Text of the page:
Top 10 Ideation Techniques for Writers

Sadia Alam posted under Writing Tips on 2021-09-19

For many of us, writing is a form of self-expression, a creative outlet, catharsis, and much more. However, at times, have you sat in front of a blank sheet flummoxed, not able to jot down a single word? You have many ideas, but when it comes to executing them, you draw a blank? Or perhaps, you are a novice, ready to take the plunge but not sure where to begin? Or do you feel that you have peaked and are going through a major slump? Fret not! You are not alone.


Just do it.

Then again.

Then some more.

And more.

Do not wait for inspiration; if you do enough of it often enough, inspiration will eventually come. -Nancy Kress The objective of this article is to suggest ideation techniques to get creative juices up and running.

1. Brainstorming. Even before pen touches paper, one needs to brainstorm. Make sure that your environment is conducive. You cannot listen to the creative nudges in your brain if there is too much noise outside. Choose a quiet and peaceful spot. Social Media and other distractions? A big no-no. A calm and relaxed mind is fertile ground for imagination. Idea generation doesn’t have to be a solo activity. Engage with like-minded friends and have healthy debates. It’s always great to have a fresh pair of eyes to take a look at your ideas.

2. Writing prompts: Prompts can help by giving direction to your thoughts. Attempt different prompts in different genres. Try diverse styles and topics until you zero in on your sweet spot. There is no dearth of subjects to write about- a Google search throws up a lengthy list of writing prompts. Alternatively, you may choose to join online platforms to enhance your writing skills.

3. Visual Cues: Look for visual cues- stock images, photographs from a magazine, pictures on social media, or a sketch someone did. Ask yourself questions about the image. Let’s illustrate with a simple example: a lady standing by a field of corn, watching the sunset. Who is she? Why is she waiting? What emotions is she going through? What is her backstory? What happens after the sun sets?

4. Jot it down: Write down all your ideas- either on Post-its, in a diary, or in your phone’s notes. Seek inspiration from everywhere. We are surrounded by ideas, waiting for someone to choose them and develop them into full-fledged stories. You don’t know when inspiration and the next bestselling idea will hit you. Stephanie Meyer visualized the plot for the Twilight series from a vivid dream she had. JK Rowling visualized the story for Harry Potter on a crowded train. JRR Tolkien, the author of the Lord of the Rings Trilogy, noticed a blank page in one of the answer sheets he was marking. In that blank space, he wrote, “In a hole in the ground lived a Hobbit.” You get ideas from daydreaming. You get ideas from being bored. You get ideas all the time. The only difference between writers and other people is we notice when we’re doing it. -Neil Gaiman

5. Mind-Mapping: Mind-Mapping is a cognitive technique to help visualize thoughts better. Write down your main idea on a piece of paper and draw a circle around it. Jot down related words around this circle. These words branch out from the central theme. Keep adding new words and connecting them to the existing words. Use colours and shapes to demarcate words. This technique helps you structure, organize, and form patterns and associations. One of the greatest minds of all time, Da Vinci, used Mind-Mapping to articulate his thoughts.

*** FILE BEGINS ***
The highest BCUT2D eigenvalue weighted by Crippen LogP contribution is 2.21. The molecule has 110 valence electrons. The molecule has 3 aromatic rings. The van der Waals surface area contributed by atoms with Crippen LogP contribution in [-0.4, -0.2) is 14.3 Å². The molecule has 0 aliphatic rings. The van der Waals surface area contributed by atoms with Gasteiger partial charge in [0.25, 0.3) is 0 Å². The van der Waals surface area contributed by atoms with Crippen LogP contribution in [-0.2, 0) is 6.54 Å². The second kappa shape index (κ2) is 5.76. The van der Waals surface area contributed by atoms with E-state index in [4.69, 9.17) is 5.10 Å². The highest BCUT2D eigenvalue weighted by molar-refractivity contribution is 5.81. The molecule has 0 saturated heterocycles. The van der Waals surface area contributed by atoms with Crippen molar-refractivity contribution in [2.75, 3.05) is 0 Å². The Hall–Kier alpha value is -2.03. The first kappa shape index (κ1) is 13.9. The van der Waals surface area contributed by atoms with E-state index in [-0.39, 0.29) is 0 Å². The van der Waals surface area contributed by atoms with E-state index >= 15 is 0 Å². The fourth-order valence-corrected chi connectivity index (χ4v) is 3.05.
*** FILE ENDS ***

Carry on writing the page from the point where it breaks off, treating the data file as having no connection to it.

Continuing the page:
6. Research: At various points in the writing process, you will need to do extensive research. Especially if your genre demands it. You could consider incorporating research at the ideation stage. If you have the prompt in mind, read up more about it. Perhaps an isolated historical incident will set light the creative fires in you. Perhaps, an innocuous quote or anecdote will give you your much-needed inspiration.

7. Outlining: Select the ideas that resonate with you the most. Once you have locked your idea, create an outline. One does not want the story to meander aimlessly. The structure is only a skeletal framework. You have the freedom to alter the course of the story while writing it. During the actual writing process, you can make your characters more nuanced and script their narratives.

8. Question-based approach: What is your central message? What do you want the reader to take away from this story? Why does a character act in a certain way? How does he achieve his goal? What are the conflicts he faces? What are the emotional decisions he must make? How will he triumph? What are the consequences? While answering these questions, you are already fleshing out your story.

9. Sleep on it: There are times when you might get stuck. Do not get worked up. A walk, a nap, or a change of scenery will get you back on track. Many established writers take breaks in between to recharge and rejuvenate. It helps improve their productivity as well. Its OK to take these short breaks as long as you are persistent and keep coming back to you work, one word at a time. When asked, ‘How do you write?’ I invariably answer, ‘one word at a time’. -Stephen King

10. Read: If there is one technique that can generate ideas- that’s reading. To be a good writer, you need to be a good reader. Read all types of books- fiction, non-fiction. Try to read every genre. Read as many authors as you can and study their styles. Read a thousand books, and your words will flow like a river. ― Lisa See Happy Ideation and happy writing!